The four of us were adventuring out to visit the house of my favorite writer, Ernest Hemingway. Caught in a passing storm, we ducked into a draped Cuban patio for lunch. Sam sitting across from his sister, and me sitting across from his girlfriend. Marie’s hair was piled elegantly on her head, her eyelashes fluttering in the rain. Dressed in cotton shorts, she oozed grace. Her beautiful blue-green eyes watched my every interaction with Sam carefully. I understood. I was friends with her boyfriend, though I’d spent the last month helping her behind the scenes, trying to convince Sam to pop the question so I’d no longer have to suffer from his indecision. A decision I would come to regret later, despite my instance on staying out of even the most turbulent of relationships. They may break-up, but I would not be the cause.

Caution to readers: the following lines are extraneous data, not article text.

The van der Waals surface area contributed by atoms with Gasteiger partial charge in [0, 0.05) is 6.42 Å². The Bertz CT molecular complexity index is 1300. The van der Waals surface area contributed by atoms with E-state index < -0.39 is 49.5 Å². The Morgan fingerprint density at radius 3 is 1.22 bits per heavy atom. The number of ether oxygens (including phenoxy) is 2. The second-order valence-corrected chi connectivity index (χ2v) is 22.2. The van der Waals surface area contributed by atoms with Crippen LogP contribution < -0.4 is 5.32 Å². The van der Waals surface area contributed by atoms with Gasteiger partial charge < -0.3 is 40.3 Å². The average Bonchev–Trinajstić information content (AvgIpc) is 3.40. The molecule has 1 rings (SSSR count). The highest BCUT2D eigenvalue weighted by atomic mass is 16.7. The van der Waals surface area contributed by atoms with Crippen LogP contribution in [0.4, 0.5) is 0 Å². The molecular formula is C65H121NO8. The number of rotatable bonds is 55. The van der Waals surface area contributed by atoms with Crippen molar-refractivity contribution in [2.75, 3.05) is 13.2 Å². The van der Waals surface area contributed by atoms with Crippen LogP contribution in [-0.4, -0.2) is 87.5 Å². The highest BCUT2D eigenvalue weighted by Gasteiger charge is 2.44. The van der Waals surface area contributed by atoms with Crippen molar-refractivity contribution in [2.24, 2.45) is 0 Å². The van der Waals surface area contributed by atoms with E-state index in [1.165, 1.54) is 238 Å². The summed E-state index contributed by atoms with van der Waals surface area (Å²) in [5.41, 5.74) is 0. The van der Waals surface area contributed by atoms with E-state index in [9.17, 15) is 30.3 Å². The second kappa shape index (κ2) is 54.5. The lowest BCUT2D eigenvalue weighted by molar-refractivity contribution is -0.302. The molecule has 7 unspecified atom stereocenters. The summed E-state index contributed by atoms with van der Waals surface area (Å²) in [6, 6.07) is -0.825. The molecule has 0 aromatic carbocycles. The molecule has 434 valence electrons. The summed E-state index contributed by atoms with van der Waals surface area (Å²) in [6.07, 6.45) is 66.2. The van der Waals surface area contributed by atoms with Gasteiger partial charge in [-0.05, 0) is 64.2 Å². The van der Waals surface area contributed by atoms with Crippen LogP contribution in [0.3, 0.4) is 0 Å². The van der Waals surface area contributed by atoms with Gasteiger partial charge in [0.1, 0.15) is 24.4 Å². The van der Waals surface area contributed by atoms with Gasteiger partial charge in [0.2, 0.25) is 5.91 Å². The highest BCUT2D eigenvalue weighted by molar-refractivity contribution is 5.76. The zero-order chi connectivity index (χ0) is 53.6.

To pass the time, I regale the table with tales of Hemingway’s time in Key West over our guava daiquiris. Sam smiles at my excitement as I rave about the ornery author, telling stories of Hemmingway’s Parisian days where he ate oysters with white wine and bet on racehorses, until Marie plops herself down in his lap and locks eyes with me. Hemingway would say there’s no reason for morals. That we simply should do what makes us happy, like the wild roosters of the island who give no thought to taking food from people’s plates.


The food arrives. We eat. I feast in the scent of hibiscus and humid air, ignoring Marie’s pointed gaze and puckered lips. The storm seems to have passed, and after we pay, we stumble out into the sudden sun and split up at Marie’s suggestion—my friend Kate and I to the butterfly garden, and Sam and Marie will go to coffee. We will reunite after some time at Hemingway’s house.